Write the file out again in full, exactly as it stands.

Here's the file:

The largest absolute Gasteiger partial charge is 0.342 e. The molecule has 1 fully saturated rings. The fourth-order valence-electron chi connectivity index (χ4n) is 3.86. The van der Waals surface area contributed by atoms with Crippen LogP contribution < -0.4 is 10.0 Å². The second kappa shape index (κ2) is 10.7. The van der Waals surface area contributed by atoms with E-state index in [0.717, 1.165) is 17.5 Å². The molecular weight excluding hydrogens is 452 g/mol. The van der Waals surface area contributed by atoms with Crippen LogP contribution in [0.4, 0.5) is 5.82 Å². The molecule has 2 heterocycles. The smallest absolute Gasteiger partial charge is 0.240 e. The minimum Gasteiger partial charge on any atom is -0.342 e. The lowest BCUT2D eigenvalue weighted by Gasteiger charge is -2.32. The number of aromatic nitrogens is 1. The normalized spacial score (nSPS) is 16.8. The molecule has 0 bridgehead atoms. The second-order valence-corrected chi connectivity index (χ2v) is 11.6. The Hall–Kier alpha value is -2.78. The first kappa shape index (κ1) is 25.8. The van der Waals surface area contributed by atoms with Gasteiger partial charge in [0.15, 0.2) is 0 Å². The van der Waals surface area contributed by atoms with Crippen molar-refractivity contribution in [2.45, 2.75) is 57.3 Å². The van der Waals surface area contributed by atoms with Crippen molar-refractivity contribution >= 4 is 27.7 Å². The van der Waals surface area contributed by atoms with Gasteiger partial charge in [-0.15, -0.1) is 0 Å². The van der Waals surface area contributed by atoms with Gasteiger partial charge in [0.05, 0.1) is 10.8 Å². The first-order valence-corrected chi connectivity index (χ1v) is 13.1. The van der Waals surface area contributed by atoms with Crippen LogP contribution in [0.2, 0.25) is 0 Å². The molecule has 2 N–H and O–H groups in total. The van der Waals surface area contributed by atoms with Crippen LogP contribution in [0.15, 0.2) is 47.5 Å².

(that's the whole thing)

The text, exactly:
The largest absolute Gasteiger partial charge is 0.342 e. The molecule has 1 fully saturated rings. The fourth-order valence-electron chi connectivity index (χ4n) is 3.86. The van der Waals surface area contributed by atoms with Crippen LogP contribution < -0.4 is 10.0 Å². The second kappa shape index (κ2) is 10.7. The van der Waals surface area contributed by atoms with E-state index in [0.717, 1.165) is 17.5 Å². The molecular weight excluding hydrogens is 452 g/mol. The van der Waals surface area contributed by atoms with Crippen LogP contribution in [0.4, 0.5) is 5.82 Å². The molecule has 2 heterocycles. The smallest absolute Gasteiger partial charge is 0.240 e. The minimum Gasteiger partial charge on any atom is -0.342 e. The lowest BCUT2D eigenvalue weighted by Gasteiger charge is -2.32. The number of aromatic nitrogens is 1. The normalized spacial score (nSPS) is 16.8. The molecule has 0 bridgehead atoms. The second-order valence-corrected chi connectivity index (χ2v) is 11.6. The Hall–Kier alpha value is -2.78. The first kappa shape index (κ1) is 25.8. The van der Waals surface area contributed by atoms with Gasteiger partial charge in [0.15, 0.2) is 0 Å². The van der Waals surface area contributed by atoms with Crippen molar-refractivity contribution in [2.45, 2.75) is 57.3 Å². The van der Waals surface area contributed by atoms with Crippen molar-refractivity contribution >= 4 is 27.7 Å². The van der Waals surface area contributed by atoms with Gasteiger partial charge in [-0.15, -0.1) is 0 Å². The van der Waals surface area contributed by atoms with Gasteiger partial charge in [0.05, 0.1) is 10.8 Å². The first-order valence-corrected chi connectivity index (χ1v) is 13.1. The van der Waals surface area contributed by atoms with Crippen LogP contribution in [0.2, 0.25) is 0 Å². The molecule has 2 N–H and O–H groups in total. The van der Waals surface area contributed by atoms with Crippen LogP contribution in [0.15, 0.2) is 47.5 Å².